Fatigue in ANCA-associated vasculitis (AAV) and systemic sclerosis (SSc): similarities with ME/CFS. review 2022


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Systemic autoimmune rheumatic diseases (SARDs) such as systemic sclerosis (SSc, or scleroderma) and ANCA-associated vasculitis (AAV) are rare with annual incidences estimated at 1.4 (1.1–1.9) per 100.000 for SSc [Citation3] and 3–5 cases per 100,000 for AAV [Citation4,Citation5]. SSc is characterized by systemic immune dysregulation, vasculopathy, and/or fibrosis [Citation6].

In contrast, AAV is associated with the formation of pathogenic anti-neutrophil cytoplasmic antibodies (ANCA) which directly promote vascular inflammation and subsequent loss of organ function [Citation7,Citation8].

The mechanisms promoting the formation of ANCA are multifactorial, and it is being recognized that patients with SSc and severe vascular complications also generate ANCA [Citation9,Citation10] – suggesting a potential overlap in both diseases.
ME/CFS, Systemic Sclerosis, and Vasculitides are unique diseases with vastly different presentations. However, their pathogenesis shares a multitude of inflammatory, immune, and metabolic perturbations. In particular, mitochondrial dysregulation, Th2 polarization, low IgG levels and reduced NK cell cytotoxicity have been highlighted in all three groups – suggesting that in patients with ME/CFS and SSc or vasculitis, common mechanisms may be present. Patients with these diseases also present with high levels of persistent, debilitating fatigue.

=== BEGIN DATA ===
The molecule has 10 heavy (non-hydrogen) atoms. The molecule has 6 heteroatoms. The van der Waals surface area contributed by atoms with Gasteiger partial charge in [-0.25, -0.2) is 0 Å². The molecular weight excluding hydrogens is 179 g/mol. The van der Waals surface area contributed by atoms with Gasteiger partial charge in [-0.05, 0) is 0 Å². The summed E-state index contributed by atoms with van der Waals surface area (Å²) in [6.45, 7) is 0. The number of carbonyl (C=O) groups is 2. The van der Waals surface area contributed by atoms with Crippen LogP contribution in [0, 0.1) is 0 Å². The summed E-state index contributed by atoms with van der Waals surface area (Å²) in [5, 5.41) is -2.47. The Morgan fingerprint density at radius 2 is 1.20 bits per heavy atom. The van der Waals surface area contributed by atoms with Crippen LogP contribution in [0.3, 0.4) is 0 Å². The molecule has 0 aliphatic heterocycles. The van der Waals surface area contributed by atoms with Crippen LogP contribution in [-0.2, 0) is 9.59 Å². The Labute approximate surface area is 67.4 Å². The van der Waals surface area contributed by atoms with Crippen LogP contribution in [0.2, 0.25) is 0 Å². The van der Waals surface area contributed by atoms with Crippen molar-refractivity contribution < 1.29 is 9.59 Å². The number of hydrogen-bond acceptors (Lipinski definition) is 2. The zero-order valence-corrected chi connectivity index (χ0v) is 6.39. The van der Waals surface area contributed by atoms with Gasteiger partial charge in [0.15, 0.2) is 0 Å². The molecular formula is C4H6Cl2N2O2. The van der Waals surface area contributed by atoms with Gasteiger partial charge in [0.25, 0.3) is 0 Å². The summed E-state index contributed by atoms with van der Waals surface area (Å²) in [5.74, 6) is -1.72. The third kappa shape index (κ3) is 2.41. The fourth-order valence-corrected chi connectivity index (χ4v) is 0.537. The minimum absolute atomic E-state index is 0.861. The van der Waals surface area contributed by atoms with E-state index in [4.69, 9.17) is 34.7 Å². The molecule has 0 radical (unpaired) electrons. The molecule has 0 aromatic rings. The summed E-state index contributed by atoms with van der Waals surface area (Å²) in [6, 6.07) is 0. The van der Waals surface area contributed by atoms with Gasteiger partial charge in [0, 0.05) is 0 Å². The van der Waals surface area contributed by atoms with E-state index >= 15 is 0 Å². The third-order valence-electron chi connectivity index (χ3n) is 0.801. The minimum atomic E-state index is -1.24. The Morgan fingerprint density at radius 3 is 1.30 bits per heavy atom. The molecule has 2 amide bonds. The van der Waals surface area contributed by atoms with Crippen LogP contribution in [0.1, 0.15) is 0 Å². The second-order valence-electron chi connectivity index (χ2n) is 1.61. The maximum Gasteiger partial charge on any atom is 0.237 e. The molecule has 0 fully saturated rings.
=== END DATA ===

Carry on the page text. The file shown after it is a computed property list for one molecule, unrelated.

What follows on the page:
We have identified that patients with early SSc and AAV patients with fatigue fulfill the diagnostic criteria for ME/CFS. Although these patients cannot be diagnosed as having ME/CFS, the criteria surrounding the diagnosis of ME/CFS have been very well researched. Using ME/CFS criteria as a standardized approach to identifying persistent fatigue in SARDs may help streamline research, including the identification of potential biomarkers as well as improved treatment strategies.


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Hello @pattismith. This is an idle question compared to what you're dealing with....but would you happen to know what Fibromyalgia is now classified under since CFS, etc., became ME. This has me puzzled. Thanks!
Yours, Lenora


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Exercice Intolerance in Systemic Sclerosis may be interesting to understand for us:
Respiratory compensation for metabolic acidosis occurred in all patients.
However, the Global Peripheral Chemoreflex Drive was diminished in diffuse cutaneous SSc patients, suggesting an altered control of breathing. Its assessment may help the clinician to better understand reported EI and exertional dyspnea in dcSSc patients.



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This study is interesting to me

Then, Gene Ontology and Kyoto Encyclopedia of Genes and Genomes enrichment analyses were performed on the basis of the co-DEGs using the R package ClusterProfiler, which showed that hypoxia and cross talk of hypoxia with other pathogenic factors are involved in the pathogenesis of SSc.